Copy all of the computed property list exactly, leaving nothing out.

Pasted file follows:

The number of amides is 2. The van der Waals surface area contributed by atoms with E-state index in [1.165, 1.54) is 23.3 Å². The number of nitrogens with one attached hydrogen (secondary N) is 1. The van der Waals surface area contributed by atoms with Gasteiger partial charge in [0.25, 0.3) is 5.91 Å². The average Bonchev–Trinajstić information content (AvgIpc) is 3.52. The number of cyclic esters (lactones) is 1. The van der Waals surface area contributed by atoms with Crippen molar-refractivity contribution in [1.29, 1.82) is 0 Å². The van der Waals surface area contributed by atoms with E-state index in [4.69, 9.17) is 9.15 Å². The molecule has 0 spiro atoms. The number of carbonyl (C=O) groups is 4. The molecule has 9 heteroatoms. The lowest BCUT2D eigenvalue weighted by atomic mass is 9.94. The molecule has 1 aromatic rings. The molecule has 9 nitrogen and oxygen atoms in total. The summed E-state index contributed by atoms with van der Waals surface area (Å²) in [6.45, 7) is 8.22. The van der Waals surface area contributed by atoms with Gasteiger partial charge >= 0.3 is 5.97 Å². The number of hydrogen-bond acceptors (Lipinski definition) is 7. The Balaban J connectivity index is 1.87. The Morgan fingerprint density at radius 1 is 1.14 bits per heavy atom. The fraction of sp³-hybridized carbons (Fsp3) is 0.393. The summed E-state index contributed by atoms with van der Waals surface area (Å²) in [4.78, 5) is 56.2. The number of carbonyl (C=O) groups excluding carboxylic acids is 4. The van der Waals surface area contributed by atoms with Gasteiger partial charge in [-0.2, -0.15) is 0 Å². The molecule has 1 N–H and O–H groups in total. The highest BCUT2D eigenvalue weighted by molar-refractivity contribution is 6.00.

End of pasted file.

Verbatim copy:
The number of amides is 2. The van der Waals surface area contributed by atoms with E-state index in [1.165, 1.54) is 23.3 Å². The number of nitrogens with one attached hydrogen (secondary N) is 1. The van der Waals surface area contributed by atoms with Gasteiger partial charge in [0.25, 0.3) is 5.91 Å². The average Bonchev–Trinajstić information content (AvgIpc) is 3.52. The number of cyclic esters (lactones) is 1. The van der Waals surface area contributed by atoms with Crippen molar-refractivity contribution in [1.29, 1.82) is 0 Å². The van der Waals surface area contributed by atoms with E-state index in [4.69, 9.17) is 9.15 Å². The molecule has 0 spiro atoms. The number of carbonyl (C=O) groups is 4. The molecule has 9 heteroatoms. The lowest BCUT2D eigenvalue weighted by atomic mass is 9.94. The molecule has 1 aromatic rings. The molecule has 9 nitrogen and oxygen atoms in total. The summed E-state index contributed by atoms with van der Waals surface area (Å²) in [6.45, 7) is 8.22. The van der Waals surface area contributed by atoms with Gasteiger partial charge >= 0.3 is 5.97 Å². The number of hydrogen-bond acceptors (Lipinski definition) is 7. The Balaban J connectivity index is 1.87. The Morgan fingerprint density at radius 1 is 1.14 bits per heavy atom. The fraction of sp³-hybridized carbons (Fsp3) is 0.393. The summed E-state index contributed by atoms with van der Waals surface area (Å²) in [4.78, 5) is 56.2. The number of carbonyl (C=O) groups excluding carboxylic acids is 4. The van der Waals surface area contributed by atoms with Gasteiger partial charge in [-0.2, -0.15) is 0 Å². The molecule has 1 N–H and O–H groups in total. The highest BCUT2D eigenvalue weighted by molar-refractivity contribution is 6.00.